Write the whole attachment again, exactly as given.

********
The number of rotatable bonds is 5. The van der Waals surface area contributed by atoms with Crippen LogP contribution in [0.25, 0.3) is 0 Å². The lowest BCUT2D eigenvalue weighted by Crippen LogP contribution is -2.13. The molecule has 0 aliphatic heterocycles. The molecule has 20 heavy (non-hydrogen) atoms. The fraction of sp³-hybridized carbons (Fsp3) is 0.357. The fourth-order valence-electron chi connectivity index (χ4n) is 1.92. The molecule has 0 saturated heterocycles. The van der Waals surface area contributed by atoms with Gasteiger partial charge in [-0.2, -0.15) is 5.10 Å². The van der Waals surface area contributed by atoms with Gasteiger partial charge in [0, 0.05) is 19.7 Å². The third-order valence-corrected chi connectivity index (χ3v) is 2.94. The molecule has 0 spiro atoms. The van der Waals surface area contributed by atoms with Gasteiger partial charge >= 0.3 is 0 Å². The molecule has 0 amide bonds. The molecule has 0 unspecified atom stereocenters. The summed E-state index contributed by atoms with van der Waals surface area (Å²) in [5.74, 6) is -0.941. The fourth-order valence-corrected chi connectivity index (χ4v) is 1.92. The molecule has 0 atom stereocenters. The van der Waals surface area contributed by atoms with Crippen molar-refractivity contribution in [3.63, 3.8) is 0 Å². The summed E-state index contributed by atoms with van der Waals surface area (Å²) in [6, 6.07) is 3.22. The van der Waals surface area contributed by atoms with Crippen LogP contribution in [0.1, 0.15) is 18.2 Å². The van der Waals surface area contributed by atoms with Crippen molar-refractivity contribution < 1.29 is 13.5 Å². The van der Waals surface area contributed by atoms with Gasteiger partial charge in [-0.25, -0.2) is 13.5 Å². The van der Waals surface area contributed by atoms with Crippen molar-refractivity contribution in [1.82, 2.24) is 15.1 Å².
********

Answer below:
The number of rotatable bonds is 5. The van der Waals surface area contributed by atoms with Crippen LogP contribution in [0.25, 0.3) is 0 Å². The lowest BCUT2D eigenvalue weighted by Crippen LogP contribution is -2.13. The molecule has 0 aliphatic heterocycles. The molecule has 20 heavy (non-hydrogen) atoms. The fraction of sp³-hybridized carbons (Fsp3) is 0.357. The fourth-order valence-electron chi connectivity index (χ4n) is 1.92. The molecule has 0 saturated heterocycles. The van der Waals surface area contributed by atoms with Gasteiger partial charge in [-0.2, -0.15) is 5.10 Å². The van der Waals surface area contributed by atoms with Gasteiger partial charge in [0, 0.05) is 19.7 Å². The third-order valence-corrected chi connectivity index (χ3v) is 2.94. The molecule has 0 spiro atoms. The van der Waals surface area contributed by atoms with Gasteiger partial charge >= 0.3 is 0 Å². The molecule has 0 amide bonds. The molecule has 0 unspecified atom stereocenters. The summed E-state index contributed by atoms with van der Waals surface area (Å²) in [5.74, 6) is -0.941. The fourth-order valence-corrected chi connectivity index (χ4v) is 1.92. The molecule has 0 atom stereocenters. The van der Waals surface area contributed by atoms with Crippen molar-refractivity contribution in [3.63, 3.8) is 0 Å². The summed E-state index contributed by atoms with van der Waals surface area (Å²) in [6, 6.07) is 3.22. The van der Waals surface area contributed by atoms with Crippen LogP contribution in [0.1, 0.15) is 18.2 Å². The van der Waals surface area contributed by atoms with Crippen molar-refractivity contribution < 1.29 is 13.5 Å². The van der Waals surface area contributed by atoms with Gasteiger partial charge in [-0.25, -0.2) is 13.5 Å². The van der Waals surface area contributed by atoms with Crippen molar-refractivity contribution in [1.82, 2.24) is 15.1 Å².